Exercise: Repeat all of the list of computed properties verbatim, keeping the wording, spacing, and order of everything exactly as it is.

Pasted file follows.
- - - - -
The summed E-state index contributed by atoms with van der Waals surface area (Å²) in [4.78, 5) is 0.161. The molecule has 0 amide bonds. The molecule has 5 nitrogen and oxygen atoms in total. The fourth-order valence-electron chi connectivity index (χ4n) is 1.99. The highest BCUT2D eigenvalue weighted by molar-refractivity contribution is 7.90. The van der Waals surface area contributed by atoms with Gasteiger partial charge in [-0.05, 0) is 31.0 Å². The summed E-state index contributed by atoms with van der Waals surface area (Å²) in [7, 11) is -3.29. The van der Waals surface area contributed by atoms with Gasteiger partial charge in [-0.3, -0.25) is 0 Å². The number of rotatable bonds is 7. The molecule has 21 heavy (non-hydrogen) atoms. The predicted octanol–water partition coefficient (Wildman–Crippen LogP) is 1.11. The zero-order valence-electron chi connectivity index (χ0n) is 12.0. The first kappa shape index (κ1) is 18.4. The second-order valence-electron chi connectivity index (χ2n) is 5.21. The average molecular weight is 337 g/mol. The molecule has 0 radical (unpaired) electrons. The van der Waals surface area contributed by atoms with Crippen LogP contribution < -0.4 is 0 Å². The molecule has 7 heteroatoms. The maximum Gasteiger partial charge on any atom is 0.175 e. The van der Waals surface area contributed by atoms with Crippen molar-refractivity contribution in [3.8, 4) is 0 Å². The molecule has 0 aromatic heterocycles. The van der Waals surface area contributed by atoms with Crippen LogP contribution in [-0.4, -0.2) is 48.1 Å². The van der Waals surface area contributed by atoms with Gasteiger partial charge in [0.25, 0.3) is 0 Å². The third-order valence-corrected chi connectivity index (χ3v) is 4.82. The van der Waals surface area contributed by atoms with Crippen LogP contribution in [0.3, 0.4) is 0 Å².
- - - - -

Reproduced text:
The summed E-state index contributed by atoms with van der Waals surface area (Å²) in [4.78, 5) is 0.161. The molecule has 0 amide bonds. The molecule has 5 nitrogen and oxygen atoms in total. The fourth-order valence-electron chi connectivity index (χ4n) is 1.99. The highest BCUT2D eigenvalue weighted by molar-refractivity contribution is 7.90. The van der Waals surface area contributed by atoms with Gasteiger partial charge in [-0.05, 0) is 31.0 Å². The summed E-state index contributed by atoms with van der Waals surface area (Å²) in [7, 11) is -3.29. The van der Waals surface area contributed by atoms with Gasteiger partial charge in [-0.3, -0.25) is 0 Å². The number of rotatable bonds is 7. The molecule has 21 heavy (non-hydrogen) atoms. The predicted octanol–water partition coefficient (Wildman–Crippen LogP) is 1.11. The zero-order valence-electron chi connectivity index (χ0n) is 12.0. The first kappa shape index (κ1) is 18.4. The second-order valence-electron chi connectivity index (χ2n) is 5.21. The average molecular weight is 337 g/mol. The molecule has 0 radical (unpaired) electrons. The van der Waals surface area contributed by atoms with Crippen LogP contribution < -0.4 is 0 Å². The molecule has 7 heteroatoms. The maximum Gasteiger partial charge on any atom is 0.175 e. The van der Waals surface area contributed by atoms with Crippen molar-refractivity contribution in [3.8, 4) is 0 Å². The molecule has 0 aromatic heterocycles. The van der Waals surface area contributed by atoms with Crippen LogP contribution in [-0.4, -0.2) is 48.1 Å². The van der Waals surface area contributed by atoms with Gasteiger partial charge in [0.25, 0.3) is 0 Å². The third-order valence-corrected chi connectivity index (χ3v) is 4.82. The van der Waals surface area contributed by atoms with Crippen LogP contribution in [0.3, 0.4) is 0 Å².